Since the stock market is forward looking we need to determine what will the market think one year from now?
Corporate profits are rising? The economy is finally better than a year ago. Virus either has a cure or everyone is doing fast tests. I believe fast test will be the answer before a cure.

Now ask yourself this do you know anyone who got the flu?

So as they say never bet against America. For me it’s Canada.

See you Oct 3, 2021

S&P/ TSX up 10 to 12 percent
Based on oil will be higher and interest rates while still low banks will be higher.

Nasdaq up 8 to 10 percent, there will be a correction first and then a continued march higher.

STOXX Europe 600 maybe 5 to 8 percent, Europe is a wild card. And may surprise us all.

On a personal note, I am predicting travel, and I am betting my money that we will see a surge in travel a year from now.
So I am locking in the deals now! for example Mexico fall 2021, $5,000 luxury resort for $2,000. Been there and paid that, amazing deal free cancellation and full refund. What’s not to like? I am not alone deal was 98 percent sold out in two days.

In conclusion, it will be one interesting ride!

Thanks for asking for my input, have a great weekend.

#15 Love_The_Cottage on 10.03.20 at 10:59 am

“there’s suddenly no shortage of bold and confident predictions about what happens next with Covid-19.”

Including your boss who stated just yesterday “We know global growth will spurt as the pandemic fades. We surmise by the end of next year American employment levels will be back to those of late-2019.”

I’ll put money up against that prediction. Recoveries take time even if we get a vaccine in 2021.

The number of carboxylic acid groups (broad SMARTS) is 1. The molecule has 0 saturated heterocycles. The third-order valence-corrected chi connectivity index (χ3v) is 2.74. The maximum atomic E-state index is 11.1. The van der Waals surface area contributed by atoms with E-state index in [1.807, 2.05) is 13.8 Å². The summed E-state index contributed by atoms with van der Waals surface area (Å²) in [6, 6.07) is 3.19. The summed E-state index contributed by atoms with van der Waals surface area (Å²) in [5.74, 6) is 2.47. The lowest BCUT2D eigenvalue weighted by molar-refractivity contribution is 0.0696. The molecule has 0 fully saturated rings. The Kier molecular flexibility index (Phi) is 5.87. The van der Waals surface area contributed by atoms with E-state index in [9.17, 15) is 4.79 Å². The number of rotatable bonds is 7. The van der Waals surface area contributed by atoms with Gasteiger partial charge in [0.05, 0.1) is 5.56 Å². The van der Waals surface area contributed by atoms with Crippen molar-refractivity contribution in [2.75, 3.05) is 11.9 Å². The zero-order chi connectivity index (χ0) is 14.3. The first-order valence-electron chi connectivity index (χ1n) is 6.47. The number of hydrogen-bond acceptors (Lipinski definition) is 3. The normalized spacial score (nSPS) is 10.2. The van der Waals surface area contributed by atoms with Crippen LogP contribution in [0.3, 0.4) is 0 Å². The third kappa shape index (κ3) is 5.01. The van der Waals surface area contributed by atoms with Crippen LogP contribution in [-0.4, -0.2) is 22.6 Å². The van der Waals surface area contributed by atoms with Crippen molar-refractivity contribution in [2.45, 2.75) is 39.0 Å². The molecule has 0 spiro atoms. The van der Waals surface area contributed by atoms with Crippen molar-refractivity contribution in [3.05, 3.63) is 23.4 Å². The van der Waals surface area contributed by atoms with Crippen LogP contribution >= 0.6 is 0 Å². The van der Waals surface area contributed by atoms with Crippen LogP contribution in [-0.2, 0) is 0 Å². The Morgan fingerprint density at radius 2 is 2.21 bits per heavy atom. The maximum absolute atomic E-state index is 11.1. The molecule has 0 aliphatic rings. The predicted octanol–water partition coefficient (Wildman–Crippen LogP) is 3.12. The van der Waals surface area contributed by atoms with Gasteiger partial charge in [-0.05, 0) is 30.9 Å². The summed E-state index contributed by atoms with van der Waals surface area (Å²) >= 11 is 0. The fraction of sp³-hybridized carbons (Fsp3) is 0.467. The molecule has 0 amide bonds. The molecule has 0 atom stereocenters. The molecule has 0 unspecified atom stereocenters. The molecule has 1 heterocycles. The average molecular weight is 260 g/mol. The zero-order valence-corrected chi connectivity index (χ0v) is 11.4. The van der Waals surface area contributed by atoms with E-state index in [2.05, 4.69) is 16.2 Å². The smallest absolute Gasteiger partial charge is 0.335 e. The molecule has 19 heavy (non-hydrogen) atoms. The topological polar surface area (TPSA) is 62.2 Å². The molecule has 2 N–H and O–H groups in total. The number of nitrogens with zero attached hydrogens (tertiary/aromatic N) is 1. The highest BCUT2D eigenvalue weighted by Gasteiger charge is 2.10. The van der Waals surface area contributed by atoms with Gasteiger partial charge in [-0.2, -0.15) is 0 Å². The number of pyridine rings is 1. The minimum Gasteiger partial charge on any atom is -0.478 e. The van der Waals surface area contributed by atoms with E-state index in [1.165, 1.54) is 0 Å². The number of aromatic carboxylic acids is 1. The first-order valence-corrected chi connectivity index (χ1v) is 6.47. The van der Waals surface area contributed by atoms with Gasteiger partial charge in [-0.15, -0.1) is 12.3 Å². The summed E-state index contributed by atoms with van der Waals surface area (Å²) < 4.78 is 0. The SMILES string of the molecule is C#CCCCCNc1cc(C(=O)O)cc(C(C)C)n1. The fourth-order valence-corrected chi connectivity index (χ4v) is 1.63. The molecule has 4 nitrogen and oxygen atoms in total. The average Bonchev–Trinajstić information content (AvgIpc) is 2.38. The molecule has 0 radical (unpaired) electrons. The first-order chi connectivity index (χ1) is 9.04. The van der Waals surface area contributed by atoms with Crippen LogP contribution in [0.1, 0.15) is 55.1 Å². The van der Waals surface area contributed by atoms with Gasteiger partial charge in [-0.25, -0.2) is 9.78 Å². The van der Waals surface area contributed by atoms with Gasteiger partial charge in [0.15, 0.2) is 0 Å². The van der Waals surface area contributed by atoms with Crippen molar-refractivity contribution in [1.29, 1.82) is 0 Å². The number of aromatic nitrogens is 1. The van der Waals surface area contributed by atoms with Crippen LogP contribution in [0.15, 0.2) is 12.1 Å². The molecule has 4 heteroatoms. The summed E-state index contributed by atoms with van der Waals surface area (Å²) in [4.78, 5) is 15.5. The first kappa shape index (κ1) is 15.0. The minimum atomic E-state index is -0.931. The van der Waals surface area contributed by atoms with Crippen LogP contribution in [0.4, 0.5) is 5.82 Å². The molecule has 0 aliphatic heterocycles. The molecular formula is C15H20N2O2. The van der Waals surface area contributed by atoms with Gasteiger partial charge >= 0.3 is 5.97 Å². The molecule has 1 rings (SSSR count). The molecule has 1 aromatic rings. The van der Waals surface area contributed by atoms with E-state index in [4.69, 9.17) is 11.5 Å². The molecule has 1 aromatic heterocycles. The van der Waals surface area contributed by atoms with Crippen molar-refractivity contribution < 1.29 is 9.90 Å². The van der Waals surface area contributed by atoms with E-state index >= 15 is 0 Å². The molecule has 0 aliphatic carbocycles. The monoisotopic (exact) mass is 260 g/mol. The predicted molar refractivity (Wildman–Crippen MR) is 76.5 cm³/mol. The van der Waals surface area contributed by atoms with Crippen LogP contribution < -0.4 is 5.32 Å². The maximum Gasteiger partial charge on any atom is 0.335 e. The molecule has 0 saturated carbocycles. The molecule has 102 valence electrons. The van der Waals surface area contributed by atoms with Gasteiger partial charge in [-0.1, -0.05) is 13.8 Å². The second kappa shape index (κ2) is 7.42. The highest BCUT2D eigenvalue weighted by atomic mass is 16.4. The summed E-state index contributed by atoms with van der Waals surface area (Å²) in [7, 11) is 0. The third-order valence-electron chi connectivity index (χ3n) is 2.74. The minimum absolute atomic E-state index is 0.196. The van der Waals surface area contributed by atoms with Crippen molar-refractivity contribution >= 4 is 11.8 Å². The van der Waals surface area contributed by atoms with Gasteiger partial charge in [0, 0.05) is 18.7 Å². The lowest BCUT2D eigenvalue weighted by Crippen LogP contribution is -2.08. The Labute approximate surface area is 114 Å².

#16 joblo on 10.03.20 at 11:02 am

TSX insignificant?
Makes sense, Kanada is a joke.

#17 Flop... on 10.03.20 at 11:12 am

Robax, I’ve got a junior hockey story for you.

In September 2002 I went to Nova Scotia for a month to visit some old friends.

Soon made new friends.

They said do you want to go to a hockey game?

I said no, but went anyway.

There was a kid playing in goal for the Cape Breton Screaming Eagles that seemed a little bit more polished than the rest of the kids.

It was Marc Andre Fleury.

He went number one pick to the Pittsburgh Penguins in the 2003 entry draft.

3 Stanley Cups, I guess he did o.k.

Till this day, this is the only junior hockey game I have ever attended.

The other part of your post, I won’t touch.

I am an investment hack, with little puddles of money in both hemispheres.

I will stay in the market, no matter what happens, as I know I haven’t accumulated anywhere near enough to stay on the sidelines…

M46BC

#18 crowdedelevatorfartz on 10.03.20 at 11:18 am

@#11 & #12

My goodness.
And here I thought my predictions were depressing…

#19 Mean Gene on 10.03.20 at 11:20 am

Hindsight is easier than foresight, lol.

#20 MF on 10.03.20 at 11:32 am

A name I haven’t heard in years!

I remember his Upper Deck hockey “top prospect” card was highly prized among all the 8 year olds trading on porches at the time.

MF

#21 Alberta Ed on 10.03.20 at 11:38 am

Too hard. I’ll go with a B&D portfolio managed by smart people.

#22 justdeleteitifyoudontlikeit on 10.03.20 at 11:40 am

Congratulations, you’ve just reinvented Warren Buffett’s coin flippers thought experiment. A year from now we’ll have twenty or thirty insufferable blog dogs whose virtual portfolios will have outperformed your real one.

They’ll be overconfident (maybe) in their abilities, and the underperformers will think “gee, if I only study/read/try harder, I could outperform, too.”

#23 baloney Sandwitch on 10.03.20 at 11:48 am

Predictions for 2021

Trump is out. A huge wave of relief and optimism sweeps the US. The vaccine is widely available. Parties everywhere. Young people do it like bunnies, resulting in a baby boom. real estate and stock prices go to the moon. Repub’s and con’s and other right wing fools are buried for a generation.

#24 Doug Rowat on 10.03.20 at 11:51 am

#10 Millennial 1%er on 10.03.20 at 10:06 am

I don’t know about major indexes, but what I do know is that Magic the Gathering black lotuses are going to increase 30% in value over 2021

—-

You know my view of alternative investments. Keep it modest, but ain’t nothing wrong with it. Free mana for your portfolio.

—Doug

#25 Sail Away on 10.03.20 at 11:59 am

Sure, I’ll play.

First, let’s ignore the ‘catch ’em up kids’ Canadian and European indexes. The US runs this ship.